1. Thank you for your interesting comment, it certainly shows an opposite opinion. Before we go any further, we should reiterate that this post is all opinion based on factual studies and general student consensus, and you are more than welcome to disagree. However, there are a few points you address that we would like to further. Firstly, we state in the article that the total average Hampstead day can consume up to nine and a half, rather than the 6.5 solely taken up by school. It may be true that a working day of 6.5 hours is not ‘a long day by anyone’s yardstick’, but not only is a 9 and a half hour day only half an hour shorter than the average adult working day, but this is also children, not adults, that we are talking about, classed so because they are not mature enough to function and concentrate as much as adults. Children should be eased into working longer, such as is with 6th period lessons in later KS4 and KS5, and independent work at University level.
      Moving on, at no point in the article do we say no one should do homework, that would be callous and ill-thought-through. We ask after its removal as a rhetorical question, which is subsequently disproven. We do call it a ‘plight’, but we doubt you would find a student that wouldn’t, and, in fact, we use the LSE study to endorse the use of independent work as it is proven to make people happier. The point of the article, as you have managed to drastically miss, is not that students should not do any homework, but they should do homework that is more research based and independent, modelled on the coursework model that was replaced by the current Conservative Government in 2010. This is, after all, closer to the type of work you would be doing at University and working level.
      If you are asking us to stop moaning, then you have, again, slightly missed the point of this blog. Not only is this blog used for disenfranchised students to voice view, news and criticism, it is also used intermittently for ranting (see SLUDGE’s Obituary for a prime example of this). With regards to the 8:30 start, there is a flaw with your argument: that the circadian rhythm of a teenager is different to that of an adult; by the time you have reached adulthood your body can cope better with early starts. Surely, if you want to strive to increase productivity in those precious 6.5 hours we get, you would do anything to make sure students were awake for them.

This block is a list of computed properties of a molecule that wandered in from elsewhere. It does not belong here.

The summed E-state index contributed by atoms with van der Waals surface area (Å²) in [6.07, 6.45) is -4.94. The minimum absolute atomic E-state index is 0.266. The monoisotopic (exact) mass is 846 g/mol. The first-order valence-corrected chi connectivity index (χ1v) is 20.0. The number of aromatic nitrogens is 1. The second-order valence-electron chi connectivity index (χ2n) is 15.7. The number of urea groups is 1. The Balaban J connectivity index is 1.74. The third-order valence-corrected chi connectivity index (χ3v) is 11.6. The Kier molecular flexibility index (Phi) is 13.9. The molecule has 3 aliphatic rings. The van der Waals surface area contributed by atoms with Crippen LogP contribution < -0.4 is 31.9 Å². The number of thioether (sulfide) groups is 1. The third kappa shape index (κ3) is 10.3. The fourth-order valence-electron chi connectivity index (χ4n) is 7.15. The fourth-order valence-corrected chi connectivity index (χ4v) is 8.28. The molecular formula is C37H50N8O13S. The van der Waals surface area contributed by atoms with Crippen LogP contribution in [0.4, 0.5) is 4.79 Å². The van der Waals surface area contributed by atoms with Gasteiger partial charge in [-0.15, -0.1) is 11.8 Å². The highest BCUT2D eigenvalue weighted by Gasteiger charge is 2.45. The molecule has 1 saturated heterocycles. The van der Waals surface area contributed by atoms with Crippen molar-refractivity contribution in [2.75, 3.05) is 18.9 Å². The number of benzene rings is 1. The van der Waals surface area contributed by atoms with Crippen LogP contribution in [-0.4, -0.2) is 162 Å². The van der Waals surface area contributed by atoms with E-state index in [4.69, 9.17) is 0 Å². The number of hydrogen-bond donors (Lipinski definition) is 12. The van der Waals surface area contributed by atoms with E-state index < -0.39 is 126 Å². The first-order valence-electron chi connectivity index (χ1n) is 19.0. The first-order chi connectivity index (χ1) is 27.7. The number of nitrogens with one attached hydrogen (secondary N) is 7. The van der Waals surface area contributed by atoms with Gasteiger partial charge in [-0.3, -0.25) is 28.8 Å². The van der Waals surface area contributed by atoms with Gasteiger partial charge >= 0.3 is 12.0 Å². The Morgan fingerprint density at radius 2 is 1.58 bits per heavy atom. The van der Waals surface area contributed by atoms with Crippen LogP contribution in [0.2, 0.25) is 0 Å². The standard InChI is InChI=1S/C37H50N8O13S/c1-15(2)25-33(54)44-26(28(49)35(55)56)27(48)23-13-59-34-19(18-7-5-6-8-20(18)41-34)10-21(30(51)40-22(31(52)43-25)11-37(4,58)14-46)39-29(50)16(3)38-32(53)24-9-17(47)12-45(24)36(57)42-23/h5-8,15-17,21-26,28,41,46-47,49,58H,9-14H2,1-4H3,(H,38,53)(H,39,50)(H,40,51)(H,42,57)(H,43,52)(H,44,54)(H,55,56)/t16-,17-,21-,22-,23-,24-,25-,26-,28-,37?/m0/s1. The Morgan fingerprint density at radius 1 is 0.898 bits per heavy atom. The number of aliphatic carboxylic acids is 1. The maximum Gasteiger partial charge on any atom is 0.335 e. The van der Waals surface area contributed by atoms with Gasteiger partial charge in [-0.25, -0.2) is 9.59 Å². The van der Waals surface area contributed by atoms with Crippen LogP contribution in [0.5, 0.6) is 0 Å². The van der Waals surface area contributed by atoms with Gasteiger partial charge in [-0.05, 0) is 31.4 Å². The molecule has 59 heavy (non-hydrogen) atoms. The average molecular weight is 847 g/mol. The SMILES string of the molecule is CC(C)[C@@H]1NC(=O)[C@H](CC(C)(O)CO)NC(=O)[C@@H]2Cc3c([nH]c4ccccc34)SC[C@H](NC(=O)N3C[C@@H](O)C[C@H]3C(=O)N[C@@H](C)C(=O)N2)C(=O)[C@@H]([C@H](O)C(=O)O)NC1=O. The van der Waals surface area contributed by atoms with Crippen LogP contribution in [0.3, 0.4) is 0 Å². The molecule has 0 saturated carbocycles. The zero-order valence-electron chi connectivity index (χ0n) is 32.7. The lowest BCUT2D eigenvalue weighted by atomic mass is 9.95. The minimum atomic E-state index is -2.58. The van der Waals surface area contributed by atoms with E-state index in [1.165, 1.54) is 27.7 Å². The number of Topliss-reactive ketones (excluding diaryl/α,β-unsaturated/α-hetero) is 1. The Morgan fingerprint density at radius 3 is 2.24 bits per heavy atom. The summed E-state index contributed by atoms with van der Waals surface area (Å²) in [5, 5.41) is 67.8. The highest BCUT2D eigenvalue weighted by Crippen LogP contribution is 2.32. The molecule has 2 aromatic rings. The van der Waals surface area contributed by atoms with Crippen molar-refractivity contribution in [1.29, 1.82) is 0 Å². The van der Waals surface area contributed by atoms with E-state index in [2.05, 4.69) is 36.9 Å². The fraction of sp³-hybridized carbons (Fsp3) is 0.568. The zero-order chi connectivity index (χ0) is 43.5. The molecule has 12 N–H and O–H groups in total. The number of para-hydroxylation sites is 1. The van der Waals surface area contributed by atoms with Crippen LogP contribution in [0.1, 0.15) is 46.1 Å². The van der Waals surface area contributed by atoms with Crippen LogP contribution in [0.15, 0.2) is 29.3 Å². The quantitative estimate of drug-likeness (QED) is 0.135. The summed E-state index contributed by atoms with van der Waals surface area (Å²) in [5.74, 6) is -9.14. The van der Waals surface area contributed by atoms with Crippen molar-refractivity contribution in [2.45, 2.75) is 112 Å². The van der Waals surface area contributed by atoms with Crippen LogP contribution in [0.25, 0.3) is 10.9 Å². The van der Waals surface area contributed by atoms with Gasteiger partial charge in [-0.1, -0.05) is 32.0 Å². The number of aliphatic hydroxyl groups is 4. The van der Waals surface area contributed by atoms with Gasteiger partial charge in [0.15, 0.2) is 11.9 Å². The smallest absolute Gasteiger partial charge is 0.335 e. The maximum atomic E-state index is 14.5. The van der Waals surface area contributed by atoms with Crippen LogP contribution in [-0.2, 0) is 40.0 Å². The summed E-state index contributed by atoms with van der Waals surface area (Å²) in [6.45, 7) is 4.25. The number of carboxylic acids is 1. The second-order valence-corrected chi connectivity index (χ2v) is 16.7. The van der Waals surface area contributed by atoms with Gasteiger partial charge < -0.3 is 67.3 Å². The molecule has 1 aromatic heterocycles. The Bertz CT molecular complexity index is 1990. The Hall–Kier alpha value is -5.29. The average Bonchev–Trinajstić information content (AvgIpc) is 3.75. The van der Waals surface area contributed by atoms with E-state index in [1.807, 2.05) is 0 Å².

We lay this argument to rest with a little comprehensive motto: ‘Those that strive to do, will, and those that don’t work at Sam’s’. State education is an opt-in system, and we are more than capable of deploring the current system and being able to use it for our own betterment. This is a peaceful protest, not a strike.

    2. Dear Bono,
      As I said before, Boo Hoo.
      Your construct of 9.5 hours is a classic argumentative exaggerated fallacy which includes travel time (1hour) and homework (Variable). Now, maths aside, 6.5 hours is not a long day.
      I also reject the mollycoddled approach that children should be 'eased-in'. This is a late 20th century idea which came in after adjusting child labour laws (for the better) that is in danger of wrapping countless Jocasters and Tarquins in bubble wrap by going far to far to the other end of the spectrum and engendering lazyiness. There are very few cultures around the world that don't expect children to pitch in and work. Am I saying you should all be 'down't pit' no clearly not. I am saying that sitting on your behind and learning should not be considered that taxing a form of work and from your first world vantage point you should consider yourselves privileged to be able to be paid for to learn and soak up knowledge. The least you can do in return is take that responsibility seriously.
      Also I think your argument would hold a lot more credance if you actually did work using self study and did not actually require the framework. For the very few minority of you this might be better, the majority wouldn't lift a finger.
      My own child, you know who you are, given the opportunity to go down this road did precisely nothing.
      Thus you betray the most obvious trait of any teenager, selfishness, the ability to only see the argument from your point of view and not empathise with the wider issue.
      As you state, you are children, privileged, not working on farms or in child labor camps, not even working to the South Korean education system (those guys work 18 hour days), so as all good parents I will lay this argument to rest with this saying: 'Go to your room'.
      Now, if you want to pick my points apart line by line as you have previously and state I have 'missed the point' repeatedly then you are clearly not the debator I had you figured for.

    3. Dear Mr. Gove,